of both explicit and implicit conventional requirements. Implicit
rules, as part of "hidden culture" (Garfinkel 1963;
Hall 1977) exert an extremely powerful influence on behavior.
Deviation from these rules can elicit scorn, alienation, or
outright hostility, as illustrated by the following apocryphal
"It was just about then that somebody noticed my 'press'
tag was attached to my shirt by a blue and white McGovern button.
I'd been wearing it for three days, provoking occasionally rude
comments from hotheads on the convention floor and in various
hotel lobbies -- but this was the first time I'd felt called
on to explain myself. It was, after all, the only visible McGovern
button in Miami Beach that week -- and now I was tying to join
a spontaneous Nixon Youth demonstration that was about to spill
out onto the floor of the very convention that had just nominated
Richard Nixon for reelection, against McGovern . . .
They seemed to feel I was mocking their efforts in some way
. . and at that point the argument become so complex and disjointed
that I can't possibly run it all down here. It is enough, for
now, to say that I was finally compromised: If I refused to
leave without violence, then I was damn well going to have to
carry a sign in the spontaneous demonstration -and also wear
a plastic red, white, and blue Nixon hat. They-never came right
out and said it, but I could see that they were uncomfortable
at the prospect of all three network TV cameras looking down
on their spontaneous Nixon Youth demonstration and zeroing in
-- for their own perverse reasons -- on a weird looking, 35
year old speed freak with half his hair burned off from overindulgence,
wearing a big blue McGovern button on his chest, carrying a
tall cup of 'Old Milwaukee' and shaking his fist at John Chancellor
up in the NBC booth -- screaming: 'You dirty bastard!' . . .
I politely dismissed all suggestions that I remove my McGovern
button, but I agreed to carry a sign and wear a plastic hat
like everyone else. 'Don't worry', I assured them, you'll be
proud of me' . . . (Thompson 1973, pp. 355-356).
To further explore this analytical category, ritual, we next
explicate threads of the interdisciplinary fabric which inculcates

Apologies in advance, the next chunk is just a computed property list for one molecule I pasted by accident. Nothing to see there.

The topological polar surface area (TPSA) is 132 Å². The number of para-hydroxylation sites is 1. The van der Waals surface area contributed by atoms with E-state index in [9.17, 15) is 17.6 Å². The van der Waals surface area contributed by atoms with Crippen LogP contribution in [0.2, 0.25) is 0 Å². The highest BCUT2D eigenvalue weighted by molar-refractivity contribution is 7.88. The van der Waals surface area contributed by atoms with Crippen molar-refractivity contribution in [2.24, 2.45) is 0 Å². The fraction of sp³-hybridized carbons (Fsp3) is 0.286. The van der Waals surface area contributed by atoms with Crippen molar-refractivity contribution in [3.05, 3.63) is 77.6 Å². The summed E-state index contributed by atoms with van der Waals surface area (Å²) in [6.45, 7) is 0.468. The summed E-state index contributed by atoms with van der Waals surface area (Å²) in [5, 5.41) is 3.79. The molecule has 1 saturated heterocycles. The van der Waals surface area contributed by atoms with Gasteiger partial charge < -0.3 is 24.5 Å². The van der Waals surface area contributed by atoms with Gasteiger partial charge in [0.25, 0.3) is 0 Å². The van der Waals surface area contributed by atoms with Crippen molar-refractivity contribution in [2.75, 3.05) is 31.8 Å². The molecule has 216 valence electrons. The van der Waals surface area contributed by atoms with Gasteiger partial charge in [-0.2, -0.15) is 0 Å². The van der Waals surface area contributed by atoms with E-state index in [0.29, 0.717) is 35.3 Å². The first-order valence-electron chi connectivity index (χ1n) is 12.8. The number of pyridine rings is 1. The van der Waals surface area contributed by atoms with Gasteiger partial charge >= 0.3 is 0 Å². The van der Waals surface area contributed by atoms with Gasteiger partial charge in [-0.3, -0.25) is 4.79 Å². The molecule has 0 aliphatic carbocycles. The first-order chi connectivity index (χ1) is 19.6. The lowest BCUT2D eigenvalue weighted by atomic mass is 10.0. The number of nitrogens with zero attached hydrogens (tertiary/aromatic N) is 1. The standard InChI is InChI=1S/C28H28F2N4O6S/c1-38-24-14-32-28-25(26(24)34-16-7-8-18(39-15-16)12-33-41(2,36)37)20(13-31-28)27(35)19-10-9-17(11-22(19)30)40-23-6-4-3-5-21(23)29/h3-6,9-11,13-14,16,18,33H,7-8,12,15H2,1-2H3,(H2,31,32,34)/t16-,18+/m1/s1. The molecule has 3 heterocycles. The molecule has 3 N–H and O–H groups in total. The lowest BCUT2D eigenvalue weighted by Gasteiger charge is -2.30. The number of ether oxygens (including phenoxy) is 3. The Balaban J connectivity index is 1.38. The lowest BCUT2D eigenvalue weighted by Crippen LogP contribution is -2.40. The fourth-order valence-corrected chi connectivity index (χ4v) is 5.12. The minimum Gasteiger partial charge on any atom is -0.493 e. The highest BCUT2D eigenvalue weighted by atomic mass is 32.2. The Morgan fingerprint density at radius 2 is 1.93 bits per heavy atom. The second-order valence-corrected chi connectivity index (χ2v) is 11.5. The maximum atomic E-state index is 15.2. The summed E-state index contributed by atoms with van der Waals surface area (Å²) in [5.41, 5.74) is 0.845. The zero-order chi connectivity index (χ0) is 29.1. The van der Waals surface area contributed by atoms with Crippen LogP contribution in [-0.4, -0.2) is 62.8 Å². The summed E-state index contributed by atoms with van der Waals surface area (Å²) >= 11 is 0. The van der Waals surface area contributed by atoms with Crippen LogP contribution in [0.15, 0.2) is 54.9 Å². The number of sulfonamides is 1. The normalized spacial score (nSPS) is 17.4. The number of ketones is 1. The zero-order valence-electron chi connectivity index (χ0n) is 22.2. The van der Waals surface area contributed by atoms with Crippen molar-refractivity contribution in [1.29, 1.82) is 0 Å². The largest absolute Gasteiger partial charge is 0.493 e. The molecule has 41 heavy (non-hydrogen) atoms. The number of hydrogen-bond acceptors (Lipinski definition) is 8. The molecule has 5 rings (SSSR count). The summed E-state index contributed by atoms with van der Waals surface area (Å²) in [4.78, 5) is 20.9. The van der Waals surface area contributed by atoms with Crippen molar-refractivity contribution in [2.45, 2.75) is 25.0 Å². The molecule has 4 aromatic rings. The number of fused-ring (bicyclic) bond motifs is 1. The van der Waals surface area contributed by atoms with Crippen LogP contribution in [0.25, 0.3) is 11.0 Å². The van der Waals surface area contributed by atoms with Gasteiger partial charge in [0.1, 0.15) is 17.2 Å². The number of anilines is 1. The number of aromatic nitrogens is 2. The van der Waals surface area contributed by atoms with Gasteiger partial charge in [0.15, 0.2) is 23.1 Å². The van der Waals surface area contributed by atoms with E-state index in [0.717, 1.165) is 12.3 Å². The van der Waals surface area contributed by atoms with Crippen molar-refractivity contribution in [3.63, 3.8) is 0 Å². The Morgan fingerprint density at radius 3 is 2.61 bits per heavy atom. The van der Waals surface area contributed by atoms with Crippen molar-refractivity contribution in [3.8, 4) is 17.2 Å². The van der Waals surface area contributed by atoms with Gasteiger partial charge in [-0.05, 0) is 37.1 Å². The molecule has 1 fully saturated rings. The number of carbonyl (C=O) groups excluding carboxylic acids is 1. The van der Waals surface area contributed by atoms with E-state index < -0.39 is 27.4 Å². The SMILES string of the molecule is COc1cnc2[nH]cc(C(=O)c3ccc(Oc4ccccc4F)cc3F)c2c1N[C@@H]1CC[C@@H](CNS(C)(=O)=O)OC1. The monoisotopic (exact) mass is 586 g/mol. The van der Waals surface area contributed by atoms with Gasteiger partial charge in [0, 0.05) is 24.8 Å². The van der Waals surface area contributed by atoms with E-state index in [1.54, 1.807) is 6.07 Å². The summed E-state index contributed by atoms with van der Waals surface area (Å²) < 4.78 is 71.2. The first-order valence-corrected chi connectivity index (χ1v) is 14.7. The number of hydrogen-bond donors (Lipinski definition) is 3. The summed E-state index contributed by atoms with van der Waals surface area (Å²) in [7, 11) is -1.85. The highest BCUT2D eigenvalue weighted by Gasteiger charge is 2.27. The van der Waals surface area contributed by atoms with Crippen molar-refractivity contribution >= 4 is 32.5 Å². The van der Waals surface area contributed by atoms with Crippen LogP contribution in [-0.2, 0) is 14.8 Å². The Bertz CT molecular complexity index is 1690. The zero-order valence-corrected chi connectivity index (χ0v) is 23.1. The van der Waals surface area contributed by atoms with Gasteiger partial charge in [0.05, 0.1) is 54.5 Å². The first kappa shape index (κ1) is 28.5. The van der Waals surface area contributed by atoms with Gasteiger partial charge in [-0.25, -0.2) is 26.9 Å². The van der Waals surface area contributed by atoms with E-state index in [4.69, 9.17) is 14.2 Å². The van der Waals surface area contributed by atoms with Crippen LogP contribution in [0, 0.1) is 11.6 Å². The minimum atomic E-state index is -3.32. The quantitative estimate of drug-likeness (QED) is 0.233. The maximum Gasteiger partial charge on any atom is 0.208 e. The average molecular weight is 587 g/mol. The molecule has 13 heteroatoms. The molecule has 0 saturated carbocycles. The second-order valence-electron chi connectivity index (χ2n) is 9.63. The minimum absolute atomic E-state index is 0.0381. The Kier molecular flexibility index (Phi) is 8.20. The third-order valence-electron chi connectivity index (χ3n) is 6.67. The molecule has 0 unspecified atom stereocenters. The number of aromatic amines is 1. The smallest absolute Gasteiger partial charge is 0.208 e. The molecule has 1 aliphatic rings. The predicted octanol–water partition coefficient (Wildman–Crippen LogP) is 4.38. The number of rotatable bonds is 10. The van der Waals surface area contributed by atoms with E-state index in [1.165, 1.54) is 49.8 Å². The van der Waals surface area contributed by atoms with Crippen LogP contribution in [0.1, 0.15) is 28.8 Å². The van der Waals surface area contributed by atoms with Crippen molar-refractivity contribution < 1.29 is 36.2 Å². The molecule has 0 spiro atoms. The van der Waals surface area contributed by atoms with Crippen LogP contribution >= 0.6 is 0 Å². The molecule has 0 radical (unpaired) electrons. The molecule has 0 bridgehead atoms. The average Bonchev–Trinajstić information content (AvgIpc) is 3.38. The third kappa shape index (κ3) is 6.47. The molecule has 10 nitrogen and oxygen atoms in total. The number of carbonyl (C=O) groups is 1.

ritual with so much power.
THE POWER OF RITUAL: AN INTERDISCIPLINARY PERSPECTIVE
The power of ritual as an analytical category for consumer
research is two-fold. First, it describes a system of which
consummatory behavior is an important component. As such, ritual
provides an analytically tractable microcosm within which the
consumption systems of the larger culture are condensed and
brought into relief -- thus facilitating their identification
and analysis. Second, ritual emphasizes the integrated nature
of psychological and social structural phenomena. As Kertzer
(1988, p. 10) observes:
"The power of ritual stems not just from its social matrix,
but also its psychological underpinnings. Indeed these two dimensions
are inextricably linked. Participation in ritual involves physiological
stimuli, the arousal of emotions; ritual works through the senses
to structure our sense of reality and our understanding of the
world around us".
OF RITUAL: AN INTERDISCIPLINARY PERSPECTIVE
This "inexorable linking" of phenomena -generally
investigated by researchers from disparate research traditions
-- led us to reconceptualize Levy's (1978) typology of ritual
behavior into our Figure depicting the cyclical power of ritual.
This reconceptualization is in the spirit of Van Gennep's (1960
trans.; cf. Vizedom 1976) insistence that analytical power is
focused, rather that diminished, by emphasizing the similarity
among ritual's elements .
We reconceptualized Levy's (1978) five ritual types -- human
biology, individual aims and emotions, group learning, cultural
values, and cosmological beliefs -- into their corresponding
research traditions: sociobiology, psychology, sociology, and
cultural anthropology. The nonrecursive feedback loop linking
these elements emphasizes that each contributes to ritual. A
researcher could begin study of ritual from any of these perspectives;
however, s/he should strive to capture the Gestalt (La Fontaine
1985). The study of ritualized behavior (Rook 1985) can be represented
as investigation of the "slice" of the ritual cycle
For expository purposes, and to elucidate some of the myriad
activities enacted within ritual, we now tour the ritual cycle
one "slice" at a time. However, to analyze ritual
in such a manner (i.e. investigate only one or two of the "slices")
would strip much of the phenomenon's vitality. Sociobiology,
as Barash illustrates, provides the foundation from which all
"Sociobiology will probably have little to tell us about
why we select a blue necktie or a red one, but a great deal
about why we choose to adorn our bodies in the first place;
very little about why we vote Democratic or Republican, but
a great deal about why we choose to have leaders in the first
place; very little about the details of our lives, which are
largely determined by learning, by chance, or by the whims of
custom, but a great deal about why, underneath it all, we act